Executive Director Scott Sheely also presented his annual "State of the Workforce" address. Sheely highlighted the growing role of Logistics and Transportantion in the Lancaster County economy and briefed participant on new training to address the skill needs of this growing industry. Click here for the presentation as well as here for the 2014 Bubble Chart of Lancaster County Industry Clusters and Sectors.
Madison, WI (Manufacturing Business Technology, October 21, 2014): Trevor Fischer, a 23 year old enrolled at Bellingham Technical College in Bellingham, Washington, admits he never held much interest in pursuing a career in manufacturing.
He believes young people don't consider a career in manufacturing because the idea of working at a big industrial plant can be intimidating. "I personally felt this way at first," he admits. Fischer changed his mind after completing a paid internship through the Alcoa Foundation Global Youth Internship Program that paired him with an internship near his hometown. "I also felt worried that I would make mistakes that may effect production or other important aspects of the plant. The last thing I want is to slow others down."
Fischer isn't alone yet the reality of not having enough qualified talent in manufacturing is concerning considering there are well-paying and sustainable jobs to be had.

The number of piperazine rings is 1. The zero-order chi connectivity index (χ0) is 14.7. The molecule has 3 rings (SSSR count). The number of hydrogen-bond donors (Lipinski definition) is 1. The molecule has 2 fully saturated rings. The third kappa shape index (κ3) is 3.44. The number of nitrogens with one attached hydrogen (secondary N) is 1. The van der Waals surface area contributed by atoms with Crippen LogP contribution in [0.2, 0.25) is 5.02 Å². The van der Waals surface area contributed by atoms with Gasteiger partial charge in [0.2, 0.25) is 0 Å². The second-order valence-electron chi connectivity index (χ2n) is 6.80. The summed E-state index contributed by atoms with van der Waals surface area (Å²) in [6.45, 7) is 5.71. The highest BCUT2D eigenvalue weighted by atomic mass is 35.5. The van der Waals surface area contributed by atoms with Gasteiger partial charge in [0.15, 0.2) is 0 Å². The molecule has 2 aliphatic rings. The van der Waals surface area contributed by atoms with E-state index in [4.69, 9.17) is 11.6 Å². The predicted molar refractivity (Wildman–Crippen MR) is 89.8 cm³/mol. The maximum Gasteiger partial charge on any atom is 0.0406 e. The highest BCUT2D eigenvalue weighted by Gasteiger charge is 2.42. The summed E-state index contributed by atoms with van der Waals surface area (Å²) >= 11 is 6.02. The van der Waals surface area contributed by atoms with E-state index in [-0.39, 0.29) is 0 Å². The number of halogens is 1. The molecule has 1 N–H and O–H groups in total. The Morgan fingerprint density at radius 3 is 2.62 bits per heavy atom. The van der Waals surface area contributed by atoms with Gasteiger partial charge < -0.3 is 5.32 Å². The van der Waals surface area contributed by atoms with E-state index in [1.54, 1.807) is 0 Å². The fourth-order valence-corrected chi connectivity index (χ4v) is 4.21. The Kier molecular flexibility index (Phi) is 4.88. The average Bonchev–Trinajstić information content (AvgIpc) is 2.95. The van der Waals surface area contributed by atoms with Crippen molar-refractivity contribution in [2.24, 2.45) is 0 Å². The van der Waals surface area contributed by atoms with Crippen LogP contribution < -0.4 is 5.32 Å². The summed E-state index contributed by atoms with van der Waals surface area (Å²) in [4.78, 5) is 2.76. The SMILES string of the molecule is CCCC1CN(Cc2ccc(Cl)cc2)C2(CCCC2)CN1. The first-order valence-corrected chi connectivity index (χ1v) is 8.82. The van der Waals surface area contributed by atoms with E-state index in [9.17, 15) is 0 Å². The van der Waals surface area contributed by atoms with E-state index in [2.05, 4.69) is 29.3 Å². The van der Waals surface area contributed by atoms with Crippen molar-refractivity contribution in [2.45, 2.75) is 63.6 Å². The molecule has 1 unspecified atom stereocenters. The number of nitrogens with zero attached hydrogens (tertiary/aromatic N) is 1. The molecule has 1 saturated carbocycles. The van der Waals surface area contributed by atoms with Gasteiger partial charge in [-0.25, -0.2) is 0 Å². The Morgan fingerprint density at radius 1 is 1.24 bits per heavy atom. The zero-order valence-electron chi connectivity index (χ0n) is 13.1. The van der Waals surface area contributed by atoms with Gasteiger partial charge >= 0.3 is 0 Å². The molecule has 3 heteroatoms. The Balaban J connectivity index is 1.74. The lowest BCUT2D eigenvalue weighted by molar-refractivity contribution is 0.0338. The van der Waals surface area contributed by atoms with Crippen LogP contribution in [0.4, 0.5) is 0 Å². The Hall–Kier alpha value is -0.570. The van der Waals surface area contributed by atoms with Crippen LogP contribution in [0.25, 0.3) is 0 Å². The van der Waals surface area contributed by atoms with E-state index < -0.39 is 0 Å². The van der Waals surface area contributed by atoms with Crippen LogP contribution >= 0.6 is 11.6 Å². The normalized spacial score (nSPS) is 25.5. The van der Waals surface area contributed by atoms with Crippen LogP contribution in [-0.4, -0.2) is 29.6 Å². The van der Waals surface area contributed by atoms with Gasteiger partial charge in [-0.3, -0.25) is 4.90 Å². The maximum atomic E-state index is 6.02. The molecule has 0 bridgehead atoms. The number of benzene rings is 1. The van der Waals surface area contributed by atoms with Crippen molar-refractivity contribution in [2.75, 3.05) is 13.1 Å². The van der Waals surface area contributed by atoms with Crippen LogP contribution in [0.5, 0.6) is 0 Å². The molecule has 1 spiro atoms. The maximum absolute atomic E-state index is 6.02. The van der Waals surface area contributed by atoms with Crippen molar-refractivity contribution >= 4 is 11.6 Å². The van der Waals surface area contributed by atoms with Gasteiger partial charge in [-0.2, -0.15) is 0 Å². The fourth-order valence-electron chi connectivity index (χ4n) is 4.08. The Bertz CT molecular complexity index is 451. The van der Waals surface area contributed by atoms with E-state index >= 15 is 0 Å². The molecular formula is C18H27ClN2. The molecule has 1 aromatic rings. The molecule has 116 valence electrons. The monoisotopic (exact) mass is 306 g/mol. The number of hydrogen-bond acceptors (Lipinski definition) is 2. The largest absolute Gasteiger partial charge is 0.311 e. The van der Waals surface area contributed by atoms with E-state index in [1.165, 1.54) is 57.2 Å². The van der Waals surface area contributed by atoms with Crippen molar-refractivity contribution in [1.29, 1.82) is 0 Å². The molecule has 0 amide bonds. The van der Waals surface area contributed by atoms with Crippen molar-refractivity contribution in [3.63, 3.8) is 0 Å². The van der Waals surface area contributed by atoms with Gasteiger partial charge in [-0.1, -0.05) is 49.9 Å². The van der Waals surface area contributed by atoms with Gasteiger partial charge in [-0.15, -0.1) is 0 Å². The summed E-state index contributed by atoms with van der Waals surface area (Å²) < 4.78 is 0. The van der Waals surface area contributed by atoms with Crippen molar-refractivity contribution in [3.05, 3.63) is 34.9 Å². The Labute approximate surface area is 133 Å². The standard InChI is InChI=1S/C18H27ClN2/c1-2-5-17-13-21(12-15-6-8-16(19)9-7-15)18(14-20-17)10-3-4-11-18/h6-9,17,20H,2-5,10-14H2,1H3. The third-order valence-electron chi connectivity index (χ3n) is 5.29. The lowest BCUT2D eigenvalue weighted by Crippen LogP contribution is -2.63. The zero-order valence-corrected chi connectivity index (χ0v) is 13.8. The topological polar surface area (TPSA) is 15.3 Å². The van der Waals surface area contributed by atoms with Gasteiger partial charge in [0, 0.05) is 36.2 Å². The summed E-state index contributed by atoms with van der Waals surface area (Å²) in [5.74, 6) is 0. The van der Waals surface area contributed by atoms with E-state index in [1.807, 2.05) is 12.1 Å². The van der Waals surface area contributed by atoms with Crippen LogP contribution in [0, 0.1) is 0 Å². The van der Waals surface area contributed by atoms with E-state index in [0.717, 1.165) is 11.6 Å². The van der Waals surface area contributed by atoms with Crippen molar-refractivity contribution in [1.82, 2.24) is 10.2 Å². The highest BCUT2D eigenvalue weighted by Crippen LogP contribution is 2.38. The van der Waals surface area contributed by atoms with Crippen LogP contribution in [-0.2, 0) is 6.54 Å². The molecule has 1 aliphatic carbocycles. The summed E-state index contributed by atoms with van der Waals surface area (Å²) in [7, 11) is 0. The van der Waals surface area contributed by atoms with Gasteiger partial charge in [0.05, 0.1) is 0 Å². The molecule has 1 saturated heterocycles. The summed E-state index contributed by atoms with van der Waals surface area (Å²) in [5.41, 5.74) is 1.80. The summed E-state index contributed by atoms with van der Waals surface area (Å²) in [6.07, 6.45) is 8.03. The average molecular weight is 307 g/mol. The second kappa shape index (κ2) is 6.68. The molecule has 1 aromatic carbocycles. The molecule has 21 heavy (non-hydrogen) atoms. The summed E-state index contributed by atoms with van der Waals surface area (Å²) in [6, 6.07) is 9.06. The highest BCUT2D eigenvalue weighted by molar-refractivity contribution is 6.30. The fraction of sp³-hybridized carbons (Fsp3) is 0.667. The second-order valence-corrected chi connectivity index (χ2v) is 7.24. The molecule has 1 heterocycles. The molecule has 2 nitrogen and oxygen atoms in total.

In a recent Wall Street Journal piece, Why US Manufacturing is Poised for a Comeback (Maybe), the reporter discusses some of the progress being made within the manufacturing industry but doesn't sugarcoat a challenge that continues to face employers: "U.S. manufacturers complain they can't find enough people skilled in operating or repairing sophisticated machinery, and U.S. students do poorly in international comparisons of math and science skills."
In the meantime, youth unemployment or underemployment continues to rise at double, triple and, sometimes, greater than quadruple the rate of general unemployment in the region. In Blount County, Tennessee, youth unemployment is at 24.2 percent while the state's is 7.1 percent; in parts of Pittsburgh, youth unemployment is between 18-25 percent while the state's is at 5.7 percent; in Whatcom County in Washington State's Bellingham community, it's at 19.6 percent whereas the state's rate is 5.6 percent.
Madison, WI (Food Manufacturing, November 18, 2014): American manufacturing has had great success in automating factories with robots and computers in the last 50 years, and computers are now eliminating many service jobs. This has caused a lot of speculation about how far artificial intelligence can be developed.